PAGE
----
Prime Minister Justin Trudeau continues his world tour today with a visit to Singapore for a meeting of the Association of Southeast Asian Nations. But his cabinet ministers have had a busy time of their own in the region’s largest economy: China.
A parade of cabinet ministers have been through Beijing in recent days, touting the benefits of Canada-China trade. The biggest issue on the table is a possible free-trade deal between the two countries.
Last week, Canada’s ambassador to China, John McCallum (himself a former Trudeau cabinet minister), said the two countries were looking at some sort of deal that would include some sectors but not others, an agreement that would be somewhat short of sweeping. Treasury Board President Scott Brison backed up that proposal in an interview with The Globe.
Now Mr. Trudeau’s cabinet says it still wants the broad strokes. “In the long term, a comprehensive trade agreement is the right objective,” Finance Minister Bill Morneau told The Globe’s Nathan VanderKlippe.
But the short term might be a different matter.
In Ontario, Premier Doug Ford’s chief of staff intervened in the inner workings of Ontario Power Generation, a public-owned power utility, by directing them to fire a new vice-president, sources tell The Globe. The executive is Alykhan Velshi, a former top operative for the federal and provincial Conservatives – which makes the move all the more puzzling. Mr. Velshi was the chief of staff for Patrick Brown, the leader of the Ontario Progressive Conservatives before Mr. Ford took the post earlier this year. No one involved was able to provide an explanation for the termination.
Mr. Ford wants to make his opposition to the federal carbon tax a central part of the province’s fall fiscal update, which will be tabled on Thursday.
Political partisanship has hurt the standing of the U.S. Supreme Court, one of its justices told a Canadian Supreme Court judge at a Toronto event.
Brexit negotiations continue to not go well. Britain has not yet struck a deal with the European Union on the terms of its exit from the economic pact. Prime Minister Theresa May is running out of time to make an agreement and get it approved by Parliament before her country strikes out on its own on March 29. The current sticking point is the border between Ireland (a country in the EU) and Northern Ireland (part of the United Kingdom), the site of brutal violence for much of the latter half of the 20th century. The whole Brexit issue, which has consumed British politics for more than two years, was triggered by a public referendum in which “Leave” won with less than 52 per cent of the vote.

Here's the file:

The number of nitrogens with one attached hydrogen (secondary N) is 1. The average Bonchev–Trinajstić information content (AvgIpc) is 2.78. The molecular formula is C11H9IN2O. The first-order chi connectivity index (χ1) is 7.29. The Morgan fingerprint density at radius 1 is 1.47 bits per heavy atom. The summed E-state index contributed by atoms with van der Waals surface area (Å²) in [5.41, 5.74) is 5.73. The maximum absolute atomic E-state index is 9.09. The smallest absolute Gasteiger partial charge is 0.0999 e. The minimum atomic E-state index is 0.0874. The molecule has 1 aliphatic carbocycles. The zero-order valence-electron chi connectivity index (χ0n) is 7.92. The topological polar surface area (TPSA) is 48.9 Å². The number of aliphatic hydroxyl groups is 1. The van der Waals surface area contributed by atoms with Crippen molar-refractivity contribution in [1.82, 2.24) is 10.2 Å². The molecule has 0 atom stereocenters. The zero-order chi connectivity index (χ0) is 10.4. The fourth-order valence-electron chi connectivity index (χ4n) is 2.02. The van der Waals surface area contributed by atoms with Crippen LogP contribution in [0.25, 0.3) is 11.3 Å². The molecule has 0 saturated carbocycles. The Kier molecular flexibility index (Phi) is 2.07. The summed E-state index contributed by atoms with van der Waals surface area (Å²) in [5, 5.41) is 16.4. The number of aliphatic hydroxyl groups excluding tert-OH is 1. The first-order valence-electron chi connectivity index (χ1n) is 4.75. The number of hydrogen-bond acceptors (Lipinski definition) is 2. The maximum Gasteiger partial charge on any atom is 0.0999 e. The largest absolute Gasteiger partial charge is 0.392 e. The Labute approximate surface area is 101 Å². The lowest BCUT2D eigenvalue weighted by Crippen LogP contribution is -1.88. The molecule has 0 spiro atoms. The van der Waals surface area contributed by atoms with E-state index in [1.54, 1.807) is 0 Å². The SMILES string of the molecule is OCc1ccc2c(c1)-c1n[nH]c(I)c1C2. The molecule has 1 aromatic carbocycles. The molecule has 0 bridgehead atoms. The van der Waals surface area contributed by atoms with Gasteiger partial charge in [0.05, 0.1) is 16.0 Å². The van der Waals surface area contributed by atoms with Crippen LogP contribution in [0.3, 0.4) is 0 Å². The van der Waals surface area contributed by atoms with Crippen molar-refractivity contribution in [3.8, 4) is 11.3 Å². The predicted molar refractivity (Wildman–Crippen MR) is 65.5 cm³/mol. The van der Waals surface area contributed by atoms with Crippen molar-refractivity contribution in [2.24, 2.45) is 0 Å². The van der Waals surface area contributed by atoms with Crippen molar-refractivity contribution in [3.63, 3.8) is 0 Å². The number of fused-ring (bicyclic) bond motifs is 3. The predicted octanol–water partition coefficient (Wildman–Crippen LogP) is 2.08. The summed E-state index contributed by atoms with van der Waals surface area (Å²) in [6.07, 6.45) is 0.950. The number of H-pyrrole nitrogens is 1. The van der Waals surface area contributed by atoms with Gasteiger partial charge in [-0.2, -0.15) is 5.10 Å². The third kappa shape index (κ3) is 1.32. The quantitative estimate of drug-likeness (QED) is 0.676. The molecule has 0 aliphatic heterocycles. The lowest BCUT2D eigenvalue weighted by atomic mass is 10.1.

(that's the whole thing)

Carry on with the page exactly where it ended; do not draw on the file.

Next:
And residents of Calgary are casting their ballots today in a non-binding plebiscite about whether the city should go ahead with its bid to host the 2026 Olympics. The biggest concern is cost: The bill for hosting the Games is already at $5-billion, and could easily balloon from there.
John Ibbitson (The Globe and Mail) on Maxime Bernier: “His language was not as extreme as Donald Trump’s – this is Canada, after all – but he made it perfectly clear, at least to this listener, that the implicit motto of the People’s Party is: Canada First. For however many believe that the Canadian economy and social fabric are being undermined by environmentalists, do-gooders and immigrants, Mr. Bernier promises he will be their voice.”
Senator Kim Pate, in The Globe and Mail, on solitary confinement: “Ottawa cannot declare that segregation has been eliminated, while failing to address the horrors associated with this practice and gutting what minimal restrictions courts have placed on its use.”
Stephen Maher (Maclean’s) on the extortion attempts against Tony Clement: “This is not how a member of the National Security and Intelligence Committee is supposed to behave, and the spies must be fuming, and urgently trying to make sure they are not blamed for this. After all, they screened Clement.”
Frank Ching (The Globe and Mail) on human rights in China: “In short, the Chinese government is trying to stop Uyghurs from being Muslims, despite the constitutional guarantee of freedom of religion. It is cutting Uyghurs off from their culture and, in effect, trying to turn them into Han Chinese.”
The Guardian editorial board on Theresa May’s Brexit plan: “There is no clarity over what the UK’s connection with the single market will be; nor whether it will be in a customs union or not; nor if Brexit Britain will have a concrete plan for dealing with concerns about migration. Yet this suits Mrs May, who prefers to stay in office with a fix than go down fighting for a principle. Such a strategy relies on continuing with an inward-looking, divisive and ultimately corrosive politics.”